Drive around any major Canadian city and you’re likely to see lots of new condominium buildings under construction. You may wonder who is going to buy and live in those condos – and the answer is, everyone.
In 2006, when the last Census was held, the number of owner-occupied condos in Canada was more than five times greater than it was in 1981, and anyone who has been to a Canadian city recently can see that number is still increasing. Canada Mortgage and Housing Corp. (CMHC) says condos now account for a quarter of all new residential construction.
As of 2006, almost a third of all homeowners in Vancouver were condo dwellers. In B.C., where condominiums are known as strata title, market share is about 20 per cent in Abbotsford, Kelowna and Victoria. Toronto, Calgary and Edmonton are not far behind and now condos are sprouting up in smaller urban centres across the country.
On the resale market, condos represent one in every three houses sold in the Greater Toronto Area, one in four sold in Ottawa and Hamilton-Burlington; and almost one in five in London, Kitchener-Waterloo and Collingwood, Ont., says a report by Re/Max Ontario – Atlantic Canada.
“As one of the few affordable housing options available to first-time buyers, the concept is poised for dramatic growth in years to come,” says Michael Polzler, president of Re/Max Ontario – Atlantic Canada. “The lifestyle has also gained a foothold with younger, hipper audiences, as the definition of homeownership evolves with the changing demographic. Dreams of the small home with a white picket fence are being replaced by the funky loft apartment in close proximity to shops, restaurants and entertainment.”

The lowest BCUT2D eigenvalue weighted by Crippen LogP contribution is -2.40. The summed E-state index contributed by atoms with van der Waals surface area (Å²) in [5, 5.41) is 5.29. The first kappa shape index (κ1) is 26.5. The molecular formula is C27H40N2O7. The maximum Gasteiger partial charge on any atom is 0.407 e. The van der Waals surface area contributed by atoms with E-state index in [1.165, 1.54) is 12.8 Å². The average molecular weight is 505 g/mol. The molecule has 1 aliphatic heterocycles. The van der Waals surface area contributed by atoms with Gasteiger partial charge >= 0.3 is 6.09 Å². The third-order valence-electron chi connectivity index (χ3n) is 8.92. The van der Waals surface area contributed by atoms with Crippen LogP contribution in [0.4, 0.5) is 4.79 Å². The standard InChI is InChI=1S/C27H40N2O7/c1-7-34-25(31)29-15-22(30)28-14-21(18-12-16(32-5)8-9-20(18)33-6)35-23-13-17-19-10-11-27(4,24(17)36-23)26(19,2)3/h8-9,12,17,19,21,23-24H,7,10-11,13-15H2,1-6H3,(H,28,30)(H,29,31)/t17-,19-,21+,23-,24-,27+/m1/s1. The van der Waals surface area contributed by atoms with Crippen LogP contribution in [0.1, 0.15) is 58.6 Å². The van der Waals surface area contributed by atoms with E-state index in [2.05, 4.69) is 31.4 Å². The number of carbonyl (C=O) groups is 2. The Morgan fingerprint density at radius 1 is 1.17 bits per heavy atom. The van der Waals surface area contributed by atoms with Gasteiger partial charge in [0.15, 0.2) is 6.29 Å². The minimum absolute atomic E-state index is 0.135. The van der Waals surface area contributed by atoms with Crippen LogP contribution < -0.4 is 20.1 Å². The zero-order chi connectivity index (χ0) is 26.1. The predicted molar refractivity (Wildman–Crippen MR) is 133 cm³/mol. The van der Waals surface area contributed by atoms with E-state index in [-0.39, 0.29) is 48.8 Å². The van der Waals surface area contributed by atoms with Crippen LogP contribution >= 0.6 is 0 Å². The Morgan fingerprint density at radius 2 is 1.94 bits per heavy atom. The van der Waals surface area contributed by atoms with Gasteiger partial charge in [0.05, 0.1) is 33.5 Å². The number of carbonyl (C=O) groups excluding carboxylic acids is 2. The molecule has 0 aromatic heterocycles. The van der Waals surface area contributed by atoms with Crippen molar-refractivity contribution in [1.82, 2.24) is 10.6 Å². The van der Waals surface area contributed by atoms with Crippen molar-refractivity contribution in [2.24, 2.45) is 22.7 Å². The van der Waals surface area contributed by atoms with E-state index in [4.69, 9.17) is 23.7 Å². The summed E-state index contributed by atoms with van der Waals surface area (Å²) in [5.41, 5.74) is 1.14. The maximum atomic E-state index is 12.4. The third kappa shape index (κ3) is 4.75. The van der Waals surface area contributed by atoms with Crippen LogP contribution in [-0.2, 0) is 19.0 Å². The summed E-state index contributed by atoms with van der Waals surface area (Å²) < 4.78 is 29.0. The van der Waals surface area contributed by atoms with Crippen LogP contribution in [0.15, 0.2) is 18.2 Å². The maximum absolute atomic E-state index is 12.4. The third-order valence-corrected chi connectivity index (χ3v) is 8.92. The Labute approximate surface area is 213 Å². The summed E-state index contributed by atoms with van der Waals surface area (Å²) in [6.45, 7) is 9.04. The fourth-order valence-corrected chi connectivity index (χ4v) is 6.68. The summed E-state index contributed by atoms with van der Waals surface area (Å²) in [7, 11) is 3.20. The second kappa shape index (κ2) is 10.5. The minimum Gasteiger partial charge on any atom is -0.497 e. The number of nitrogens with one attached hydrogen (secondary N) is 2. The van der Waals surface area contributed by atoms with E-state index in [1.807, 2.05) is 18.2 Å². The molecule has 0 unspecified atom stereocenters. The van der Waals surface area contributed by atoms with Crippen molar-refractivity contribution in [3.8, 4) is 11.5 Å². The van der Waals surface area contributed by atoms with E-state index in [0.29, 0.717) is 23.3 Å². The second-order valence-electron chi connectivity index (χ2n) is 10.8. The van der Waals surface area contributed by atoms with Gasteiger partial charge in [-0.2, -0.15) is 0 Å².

First-time buyers have fuelled Canada’s housing market for most the last decade and brought it out of the brief recession in 2008. While they are still very important for the health of the real estate market, changing demographics and a more stable economy are shifting the market dominance away from first-timers.
“This will mark the first year that the housing market will not be dominated by younger people,” says Shaun Hildebrand, senior housing analyst with CMHC. “In the Greater Toronto Area, there are 600,000 households in the 45-54 age group. They could represent about a third of all housing sales in the GTA.”
And increasingly, those 45 and over are choosing condominiums when buying a home. CMHC says that 57 per cent of condo owners were aged 50 or over in 2006. In the Toronto area in 2009, 23 per cent of buyers in the 45-54 age group chose a condo; 28 per cent aged 55-64 went that route; and 40 per cent of buyers aged 65 and over moved into a condominium. Hildebrand says that on average, 75 per cent of units catering to “empty nesters” are presold.
The bottom line for condo developers is that “empty nesters will pick up the slack for the fewer number of first-time buyers,” says Hildebrand.
Driving around Toronto, it’s hard to imagine where the buyers will come from for all the new buildings. “Over the last two years, we’ve had an average of 35,000 units under construction,” says Hildebrand, but CMHC doesn’t think there will be an oversupply. All the buildings under construction are almost completely presold in Toronto – a requirement from lenders before funding is provided.
In downtown Toronto and Vancouver, Asian and Middle Eastern investors buy up many of the new condos as investments.
“Unlike 1989, when a flood of new condominium listings wrecked havoc on the market, these purchasers are in for the long haul,” says Polzler. “Leverage is not a factor, with most paying cash for their units. If they can’t sell their apartments, they’re more prepared to rent them out.” Hildebrand says that of the 20,000 condos registered in Toronto in the last year or so, about a third of them have been listed for sale. But demand for those units has been strong and while sales have slowed, prices have held.
Luxury condos – priced at more than $1 million in Toronto – are up by 49 per cent year-over-year, reports Re/Max. Condos priced at more than $750,000 in Ottawa have seen sales increase by about 72 per cent compared to last year.
CMHC says that Canadians are not giving up on homeownership until after they reach the age of 75. With owners of all ages choosing the condominium lifestyle, expect to see a lot more of those building cranes in urban areas during the next several decades.